Nevertheless, the 27,175 attendance meant that #DCFC were one of the top 5 best supported teams in the Championship (actually better than 7 clubs in the Premier League). After season ticket prices were frozen for 3 years in a row, the club announced small increases for 2019/20.
#DCFC commercial income was flat at £12.4m, comprising sponsorship £5.0m, commercial & hospitality £4.1m, merchandising £0.3m and other receipts £3.0m. This was the 4th best in Championship, just below #AVFC & #NCFC, though £10m below Leeds. Also more than 6 Premier League clubs.
#DCFC shirt sponsor was Avon Tyres in 2017/18, replaced by 32 Red in 2018/19. The have had a kit deal with Umbro since 2014, running to 2022. The iPro stadium naming rights were canceled in November 2016.
#DCFC wage bill rose £5.9m (17%) from £34.6m to £40.5m, so has more than tripled since £12.3m in 2013. The number of employees has fallen from 251 in 2016 to 153, following the move to other companies (Sevco holding company headcount increased from 265 to 330).
#DCFC Sevco holding company wage bill increased from £39.8m to £46.8m. Excluding £1.1m pure Sevco Company wages, as this is not related to the football club, gives an adjusted total of £45.8m and a wages to turnover ratio of 155% (compared to football club £40.5m and 137%).
Even if we take the lower #DCFC football club £40m wage bill, this was still the 8th highest in the Championship, though it was a long way below play-off rivals #AVFC £73m. Morris said it would “go down substantially next year”, as many players out of contract would leave.
#DCFC wages to turnover ratio of 137% might sound terrible, but is actually only the 6th highest (worst) in the Championship, with over half the clubs in that division having ratios above 100%. For some context, it’s much lower than #BCFC 202%, Reading 197% and #WWFC 192%.
#DCFC player amortisation rose £1.6m (31%) to £6.6m, reflecting recent increase in transfer spend. Since 2016 Derby have considered residual values in amortisation calculation, which reduces this annual charge. This is a valid accounting treatment, but rare in world of football.
As a result, #DCFC player amortisation of £6.6m is in the bottom half of the table in the Championship, around the same level as Bristol City. For more perspective, it was less than a third of (relatively) big-spending clubs like #Boro and #AVFC, both £24m.
#DCFC had £15m player purchases in 2018, the 9th highest in the Championship, though they were significantly outspent by #Boro £66m, #FFC £31m. #LUFC £28m & #WWFC £25m. Included Lawrence, Wisdom, Huddlestone, Jerome and Davies. Spend has been reducing: 2016 £30m, 2017 £21m.
#DCFC transfer spend has greatly grown since the Mel Morris takeover, more than quadrupling from £4m annual average 2008-15 to £18m in the last 3 years. The increase in net spend is restricted by sales also increasing. 2018/19 £18.5m spend includes Waghorn, Marriott & Jozefzoon.
There is only £3m debt in the #DCFC football club for a bank loan, which is the lowest for many years (as high as £34m in 2013). The Holding Company debt fell from £144m to £54m following the stadium sale, mainly £49m owed to Morris (plus £23m received after accounts closed).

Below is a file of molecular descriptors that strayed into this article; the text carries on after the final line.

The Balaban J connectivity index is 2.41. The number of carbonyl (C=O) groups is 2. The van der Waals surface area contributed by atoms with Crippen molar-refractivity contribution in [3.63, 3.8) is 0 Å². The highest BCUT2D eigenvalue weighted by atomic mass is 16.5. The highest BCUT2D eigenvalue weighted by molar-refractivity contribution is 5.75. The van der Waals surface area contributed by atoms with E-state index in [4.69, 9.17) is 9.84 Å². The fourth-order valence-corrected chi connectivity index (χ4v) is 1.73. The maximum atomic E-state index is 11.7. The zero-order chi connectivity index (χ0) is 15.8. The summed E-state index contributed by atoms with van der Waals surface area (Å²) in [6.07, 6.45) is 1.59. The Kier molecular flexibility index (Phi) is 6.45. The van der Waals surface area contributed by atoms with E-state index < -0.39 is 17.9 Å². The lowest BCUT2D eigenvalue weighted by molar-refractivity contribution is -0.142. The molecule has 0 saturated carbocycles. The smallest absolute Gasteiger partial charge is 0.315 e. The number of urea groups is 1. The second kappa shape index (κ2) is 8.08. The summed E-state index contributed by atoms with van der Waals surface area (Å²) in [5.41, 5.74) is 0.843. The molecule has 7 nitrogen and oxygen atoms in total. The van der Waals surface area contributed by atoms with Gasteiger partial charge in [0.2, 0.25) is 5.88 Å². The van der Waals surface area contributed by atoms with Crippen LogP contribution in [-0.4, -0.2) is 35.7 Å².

#DCFC £3m debt was one of the smallest in the Championship, as club is largely financed by share capital increases. This was miles below Middlesbrough £101m and Ipswich Town £95m, though similar to #AVFC £6m. However, they do owe £12m to other clubs for transfers.
In addition, #DCFC contingent liabilities have risen from £16.6m to £19.2m and are up from just £3.2m in 2014. This is split between £13.0m for promotion and appearances and £6.2m for signing and other bonuses due to players under terms of their contracts.
Although debt is high in the Championship, most of this is provided by owners who charge little or no interest, so it is a little misleading. In this way, #DCFC did not pay any interest in 2017/18.
Although Mel Morris did not inject new capital or loans in 2017/18, he did provide £81m funding to #DCFC via the stadium purchase, which was required for a cash break-even. Added to £96m share capital, this means the owner has put in £177m plus £23m after accounts, giving £200m.
Since relegation from the Premier League in 2008, #DCFC have received nearly £240m funding from owners. Two-thirds (£162m) has been used to cover operating losses, £40m (net) on players, £18m infrastructure investment, £14m loan repayments and £7m interest payments.
#DCFC accounts state that additional financing is required to fund the club’s business plan, which will come from the owner. As CEO Stephen Pearce explained, “Our turnover for the year is £29m. Everything over and above that has to come out of Mel’s pocket.”
#DCFC have confirmed that they have met EFL’s FFP rules, though they provide “a significant challenge”. It is not always clear what can be included and excluded in the calculation, but club says it is “assessed on the basis of all football related activities within the group.”
FFP allows a maximum £39m loss over 3-year period, while #DCFC reported losses are much lower at £8m, even before allowable exclusions for academy, community & infrastructure. After excluding 2015/16 £12m gain on loan settlement, Derby would be comfortably compliant.
However, it would be a different story for #DCFC without £40m profit on stadium sale. The board said this “difficult decision” was taken “after consideration of the club’s Profitability & Sustainability position”. Appears to be permitted, even if against the spirit of the rules.
In fairness, #DCFC have been very close to winning promotion several times in the last few years, so one last push is perhaps understandable, especially when competing against teams receiving substantial parachute payments. Other clubs may not be so convinced of this approach.
#DCFC have qualified for the play-offs 4 times in the last 6 seasons, but it has been a case of “so near, yet so far”. Promotion would be a game changer, but they will have to spend at least another year in what Morris has called “the unholy mess that is Championship football.”